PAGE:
“This would definitely be a dream come true,” he says. “Growing up, you always talk about Wimbledon when you were a kid.

“I would also like to play on the main site – that would be cool. Those stadiums look great… The last time I was there I think I was eight, just as a fan to go and watch. I don’t quite remember what it looked like.”

Some of the players competing in the qualifiers have already graced the main stage of Wimbledon. Ukraine’s Daria Snegur won the girls’ singles title on Central Court three years ago and is now looking to compete in her first major tournament.

“I love the grass courts,” she told CNN Sport after winning her opener playoff game. “This is my favorite spot…and the grass is my favorite surface. Of course, I want to play in the main draw.”

Snigour plays in Roehampton with the Ukrainian flag hanging on her tennis set and thinking about her homeland is close to her heart.

Russian and Belarusian players Banned from Wimbledon this year – step her Proved to cause division among players The ATP and WTA Tours responded by stripping the tournament of all ranking points.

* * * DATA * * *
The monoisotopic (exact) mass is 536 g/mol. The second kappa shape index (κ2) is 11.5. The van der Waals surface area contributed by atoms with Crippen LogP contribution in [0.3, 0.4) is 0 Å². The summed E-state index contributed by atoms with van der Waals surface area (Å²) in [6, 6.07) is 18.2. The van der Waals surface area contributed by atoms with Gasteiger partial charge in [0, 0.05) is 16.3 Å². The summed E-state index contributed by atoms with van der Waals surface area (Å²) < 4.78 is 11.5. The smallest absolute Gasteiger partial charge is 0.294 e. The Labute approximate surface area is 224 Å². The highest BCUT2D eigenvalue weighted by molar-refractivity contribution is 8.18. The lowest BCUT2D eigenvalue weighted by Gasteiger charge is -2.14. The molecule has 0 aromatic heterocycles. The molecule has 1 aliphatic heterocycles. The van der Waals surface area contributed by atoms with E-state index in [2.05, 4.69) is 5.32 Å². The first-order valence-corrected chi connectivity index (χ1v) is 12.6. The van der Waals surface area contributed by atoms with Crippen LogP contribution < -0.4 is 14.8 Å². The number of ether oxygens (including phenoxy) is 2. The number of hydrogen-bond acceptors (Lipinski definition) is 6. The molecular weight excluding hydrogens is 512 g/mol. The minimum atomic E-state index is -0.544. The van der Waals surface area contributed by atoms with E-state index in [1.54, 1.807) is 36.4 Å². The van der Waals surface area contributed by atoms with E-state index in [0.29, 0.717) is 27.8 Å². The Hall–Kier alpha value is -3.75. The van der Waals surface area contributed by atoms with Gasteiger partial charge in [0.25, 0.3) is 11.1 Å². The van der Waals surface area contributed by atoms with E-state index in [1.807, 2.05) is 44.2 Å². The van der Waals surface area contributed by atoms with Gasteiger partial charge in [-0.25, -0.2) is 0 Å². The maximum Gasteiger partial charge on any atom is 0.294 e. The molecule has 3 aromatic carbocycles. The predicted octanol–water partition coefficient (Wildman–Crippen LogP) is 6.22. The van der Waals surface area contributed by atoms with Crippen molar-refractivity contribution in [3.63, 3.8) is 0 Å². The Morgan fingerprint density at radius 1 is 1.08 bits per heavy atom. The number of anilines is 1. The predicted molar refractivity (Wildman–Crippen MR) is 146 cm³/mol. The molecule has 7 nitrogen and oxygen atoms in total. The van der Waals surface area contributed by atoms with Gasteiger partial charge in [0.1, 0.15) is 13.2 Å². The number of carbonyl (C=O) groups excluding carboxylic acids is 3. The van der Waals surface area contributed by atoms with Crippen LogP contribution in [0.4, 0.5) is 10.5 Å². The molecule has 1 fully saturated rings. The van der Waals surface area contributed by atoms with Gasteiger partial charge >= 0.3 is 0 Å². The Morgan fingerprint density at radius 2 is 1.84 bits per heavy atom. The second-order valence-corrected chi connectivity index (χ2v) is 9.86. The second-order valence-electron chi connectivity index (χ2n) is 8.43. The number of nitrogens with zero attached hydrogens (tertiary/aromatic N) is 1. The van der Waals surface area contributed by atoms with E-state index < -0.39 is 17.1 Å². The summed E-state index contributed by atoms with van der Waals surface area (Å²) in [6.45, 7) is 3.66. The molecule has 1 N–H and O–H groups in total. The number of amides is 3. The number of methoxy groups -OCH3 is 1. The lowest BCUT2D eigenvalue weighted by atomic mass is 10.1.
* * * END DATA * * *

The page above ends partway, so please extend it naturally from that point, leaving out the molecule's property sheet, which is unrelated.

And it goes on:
Snigur is behind Wimbledon’s decision to exclude Russians and Belarusians, which she says is “very important” to her as a Ukrainian: “For me, it doesn’t matter – with or without points,” she adds.

Snigur defeated Suzan Lamens in her opening qualifying match in Roehampton.

The removal of ranking points from this year’s Wimbledon did not prevent players from competing in the tournament, which will include nine of the top 10 players in the women’s rankings and seven of the top 10 in the men’s. The four absent due to injury and the exclusion of the players of Russia and Belarus.

The tournament has the added incentive of additional prize money – the total purse is just over £40 million ($49 million), a 15.2% increase on last year – but the prestige of the competition at Wimbledon is also an attraction – as are those who play In qualification are fully aware.

For some, just standing on manicured lawns for a championship is the fulfillment of long-standing dreams.

“At Wimbledon, Wimbledon is always going to be special no matter what happens,” Krueger says. “Playing in the main group at Wimbledon is everyone’s goal – it doesn’t matter if there are points or not.”